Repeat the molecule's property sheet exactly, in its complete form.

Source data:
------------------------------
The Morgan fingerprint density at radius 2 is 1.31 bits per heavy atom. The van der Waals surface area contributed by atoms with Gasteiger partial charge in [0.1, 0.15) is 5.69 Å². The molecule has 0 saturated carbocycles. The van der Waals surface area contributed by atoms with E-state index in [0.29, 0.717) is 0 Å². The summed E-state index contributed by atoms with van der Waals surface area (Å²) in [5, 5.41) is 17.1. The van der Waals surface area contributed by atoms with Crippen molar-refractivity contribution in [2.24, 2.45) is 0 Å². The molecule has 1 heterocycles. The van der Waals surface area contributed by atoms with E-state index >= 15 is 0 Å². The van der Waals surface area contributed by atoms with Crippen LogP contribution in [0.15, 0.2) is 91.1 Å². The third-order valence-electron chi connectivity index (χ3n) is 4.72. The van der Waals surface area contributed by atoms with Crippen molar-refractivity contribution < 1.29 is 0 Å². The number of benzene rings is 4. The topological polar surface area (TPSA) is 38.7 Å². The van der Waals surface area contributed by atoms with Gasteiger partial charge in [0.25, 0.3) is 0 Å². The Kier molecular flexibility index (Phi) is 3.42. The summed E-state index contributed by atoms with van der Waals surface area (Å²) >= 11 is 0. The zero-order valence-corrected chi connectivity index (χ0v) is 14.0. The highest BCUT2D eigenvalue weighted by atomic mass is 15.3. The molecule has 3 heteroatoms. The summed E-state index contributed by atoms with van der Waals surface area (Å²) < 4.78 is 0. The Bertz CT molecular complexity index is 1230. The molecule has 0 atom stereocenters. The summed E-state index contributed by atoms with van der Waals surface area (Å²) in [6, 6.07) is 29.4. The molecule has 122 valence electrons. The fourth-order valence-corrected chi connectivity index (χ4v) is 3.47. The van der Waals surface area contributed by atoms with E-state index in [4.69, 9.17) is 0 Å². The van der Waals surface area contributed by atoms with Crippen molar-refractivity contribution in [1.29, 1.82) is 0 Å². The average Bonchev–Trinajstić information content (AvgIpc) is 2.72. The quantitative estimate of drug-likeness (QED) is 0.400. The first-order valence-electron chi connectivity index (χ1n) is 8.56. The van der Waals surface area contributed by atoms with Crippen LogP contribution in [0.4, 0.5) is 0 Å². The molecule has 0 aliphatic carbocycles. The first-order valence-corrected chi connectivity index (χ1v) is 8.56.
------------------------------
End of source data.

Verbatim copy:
The Morgan fingerprint density at radius 2 is 1.31 bits per heavy atom. The van der Waals surface area contributed by atoms with Gasteiger partial charge in [0.1, 0.15) is 5.69 Å². The molecule has 0 saturated carbocycles. The van der Waals surface area contributed by atoms with E-state index in [0.29, 0.717) is 0 Å². The summed E-state index contributed by atoms with van der Waals surface area (Å²) in [5, 5.41) is 17.1. The van der Waals surface area contributed by atoms with Crippen molar-refractivity contribution in [2.24, 2.45) is 0 Å². The molecule has 1 heterocycles. The van der Waals surface area contributed by atoms with E-state index >= 15 is 0 Å². The van der Waals surface area contributed by atoms with Crippen LogP contribution in [0.15, 0.2) is 91.1 Å². The third-order valence-electron chi connectivity index (χ3n) is 4.72. The van der Waals surface area contributed by atoms with Crippen molar-refractivity contribution < 1.29 is 0 Å². The number of benzene rings is 4. The topological polar surface area (TPSA) is 38.7 Å². The van der Waals surface area contributed by atoms with Gasteiger partial charge in [0.25, 0.3) is 0 Å². The Kier molecular flexibility index (Phi) is 3.42. The summed E-state index contributed by atoms with van der Waals surface area (Å²) >= 11 is 0. The zero-order valence-corrected chi connectivity index (χ0v) is 14.0. The highest BCUT2D eigenvalue weighted by atomic mass is 15.3. The molecule has 3 heteroatoms. The summed E-state index contributed by atoms with van der Waals surface area (Å²) < 4.78 is 0. The Bertz CT molecular complexity index is 1230. The molecule has 0 atom stereocenters. The summed E-state index contributed by atoms with van der Waals surface area (Å²) in [6, 6.07) is 29.4. The molecule has 122 valence electrons. The fourth-order valence-corrected chi connectivity index (χ4v) is 3.47. The van der Waals surface area contributed by atoms with E-state index in [4.69, 9.17) is 0 Å². The van der Waals surface area contributed by atoms with Crippen molar-refractivity contribution in [1.29, 1.82) is 0 Å². The average Bonchev–Trinajstić information content (AvgIpc) is 2.72. The quantitative estimate of drug-likeness (QED) is 0.400. The first-order valence-electron chi connectivity index (χ1n) is 8.56. The van der Waals surface area contributed by atoms with Crippen LogP contribution in [0.4, 0.5) is 0 Å². The molecule has 0 aliphatic carbocycles. The first-order valence-corrected chi connectivity index (χ1v) is 8.56.